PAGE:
A banking revolution to solve the challenge of climate change
Banking in the 80’s was a somewhat simpler business and climate change a topic for the future. Turn the clock forward three to four decades, and banking faces nothing short of a revolution as it works with multinationals, governments, and start-ups to decarbonise the global economy by 2050.
Objectives for mitigating climate change are being aligned throughout value chains, giving banks an important role to play since they are partners to all parties involved, using finance to drive change. What is more, as these holistic restructurings of value chains rely on new technologies and business models, banks must master the science involved.
“As well as providing advisory and financing solutions for established companies or governments, banks are enabling new industries to evolve, and helping to shape government policy. In what we view as a major shift, transactions will require specialists from across banks’ teams, as we place decarbonisation at the heart of everything we do”, says Pierre Palmieri, Head of Global Banking and Advisory at Societe Generale.
Testifying to the urgency of tackling climate change, the Intergovernmental Panel on Climate Change’s latest report, released in April 2022, made clear that without immediate and deep emissions reductions across all sectors, limiting global warming to the critical 1.5°C target will be beyond reach.
Notably, the IPCC added that the tools and know-how required to limit global warming already exist, mentioning the falling costs of solar and wind energy, and batteries. According to Palmieri “the key is harnessing the money and political will required to scale up these technologies”.
From a financing perspective, the International Renewable Energy Agency estimates that $116 trillion will need to be invested in Energy Transition technologies over the next 30 years. This depends on finding ways to fund unproven business cases, as start-ups and existing businesses harness new technologies. “How can you finance an early Gigafactory, for instance, or a green steel plant? Will government support be needed? It is up to the financial sector to help answer those questions and to deliver the advisory solutions to clients old and new – as well as our share of the actual finance needed”, says Palmieri.
New technologies, geopolitics and new regulations are creating complexity for corporations. Some banks, those that have developed specialised expertise in a wide range of sectors, are now the best placed to understand the entire business value chain of their clients. For example, relying on its deep-rooted financing and advisory experience in sectors like road and rail, air transportation, agriculture, shipping and renewable energy, Societe Generale is becoming a problem solver for its clients, concentrating on key value chains and aligning its teams accordingly.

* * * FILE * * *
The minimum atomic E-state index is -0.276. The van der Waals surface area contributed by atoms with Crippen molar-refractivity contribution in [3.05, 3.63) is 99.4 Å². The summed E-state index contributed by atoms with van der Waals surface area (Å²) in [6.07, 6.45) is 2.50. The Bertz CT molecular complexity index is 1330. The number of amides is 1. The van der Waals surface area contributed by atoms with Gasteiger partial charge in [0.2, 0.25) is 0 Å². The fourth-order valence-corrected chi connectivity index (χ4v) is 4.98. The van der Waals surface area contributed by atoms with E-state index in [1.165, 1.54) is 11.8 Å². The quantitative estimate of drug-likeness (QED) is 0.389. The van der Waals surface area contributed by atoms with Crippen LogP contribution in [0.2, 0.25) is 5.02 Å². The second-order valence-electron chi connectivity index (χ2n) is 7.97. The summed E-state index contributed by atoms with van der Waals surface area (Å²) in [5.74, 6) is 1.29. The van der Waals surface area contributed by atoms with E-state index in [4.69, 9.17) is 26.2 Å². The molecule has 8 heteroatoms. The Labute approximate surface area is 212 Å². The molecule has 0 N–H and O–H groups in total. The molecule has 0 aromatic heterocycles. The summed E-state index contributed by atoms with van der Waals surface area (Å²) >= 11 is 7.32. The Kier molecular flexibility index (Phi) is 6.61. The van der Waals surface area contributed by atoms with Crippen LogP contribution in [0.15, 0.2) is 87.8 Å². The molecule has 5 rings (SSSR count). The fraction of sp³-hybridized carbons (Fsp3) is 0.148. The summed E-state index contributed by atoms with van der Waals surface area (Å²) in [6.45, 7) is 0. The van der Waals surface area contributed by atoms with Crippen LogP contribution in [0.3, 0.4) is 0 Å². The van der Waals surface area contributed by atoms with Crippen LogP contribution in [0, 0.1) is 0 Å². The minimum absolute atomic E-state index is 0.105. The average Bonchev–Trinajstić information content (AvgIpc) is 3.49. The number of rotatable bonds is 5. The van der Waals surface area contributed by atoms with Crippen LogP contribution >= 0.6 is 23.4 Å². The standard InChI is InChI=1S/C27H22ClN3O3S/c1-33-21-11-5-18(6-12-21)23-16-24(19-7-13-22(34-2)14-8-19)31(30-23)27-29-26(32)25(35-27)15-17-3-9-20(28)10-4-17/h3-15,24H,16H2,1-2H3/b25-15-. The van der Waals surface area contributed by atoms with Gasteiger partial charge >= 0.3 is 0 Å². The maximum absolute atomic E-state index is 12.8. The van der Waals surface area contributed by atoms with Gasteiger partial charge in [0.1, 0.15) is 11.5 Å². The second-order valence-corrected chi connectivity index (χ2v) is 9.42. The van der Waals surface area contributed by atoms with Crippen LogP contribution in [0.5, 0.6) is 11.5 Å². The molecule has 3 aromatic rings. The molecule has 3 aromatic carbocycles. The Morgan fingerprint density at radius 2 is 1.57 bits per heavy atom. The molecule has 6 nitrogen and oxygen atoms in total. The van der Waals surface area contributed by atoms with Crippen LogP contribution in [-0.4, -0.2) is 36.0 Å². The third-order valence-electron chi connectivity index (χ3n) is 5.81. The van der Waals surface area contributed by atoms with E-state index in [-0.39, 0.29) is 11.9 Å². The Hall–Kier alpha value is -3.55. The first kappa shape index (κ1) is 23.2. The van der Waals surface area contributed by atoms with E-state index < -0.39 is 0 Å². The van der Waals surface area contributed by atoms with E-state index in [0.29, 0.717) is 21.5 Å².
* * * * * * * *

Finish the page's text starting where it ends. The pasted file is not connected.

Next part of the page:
A new electric car, for instance, needs green steel, green aluminum, and batteries. The value chain spans the car manufacturer, battery Gigafactory, green steel and aluminum producers, renewable energy generators and charging stations. Similarly, making tomorrow’s hydrogen planes requires new designs from aircraft and aircraft engine manufacturers, as well as gas pipelines and storage, green hydrogen electrolysis and so on. At Societe Generale, the banking teams today work more and more holistically, leveraging their collective expertise to solve challenges across each value chain.
To be effective, the way banks work with their clients and third parties must also change. Socgen’s service is evolving towards co-construction through collective intelligence, including the expertise of its technical specialists such as geologists, engineers, or scientists. As members of the Hydrogen Council, the European Battery Alliance, the Poseidon Principles for shipping, as well as the Steel, the Aircraft and the Aluminium Climate-Aligned Finance Working Groups, for example, together with other banks, Societe Generale is also helping to shape the policy framework needed to unlock the full potential towards decarbonisation.
We are becoming problem-solvers across value chains, helping our clients to navigate new technologies, geopolitics and new regulations as they transition to net-zero carbon goals.
Beyond value chains, in their quest to solve problems, the most pioneering banks also need to support innovation by focusing on emerging leaders that are developing cutting-edge technologies, new business models for the circular economy, and nature-based solutions for CO2 sequestration and biodiversity.
“At Societe Generale, we have been at the forefront of financing climate action mitigation through renewables for close to two decades, with leading roles in the United States’ first offshore wind farm, Taiwan’s first commercial scale offshore windfarm, and France’s first floating offshore windfarm. These early transactions were performed by specialised energy project finance teams, whereas now the whole of our investment bank focuses on climate change through the lens of value chains spanning key sectors”, adds Palmieri.
Just as many industries are doing, the need for banks to shift to focus on decarbonisation is nothing short of revolutionary. It will only be successful when financing the zero-carbon transition becomes business as usual.
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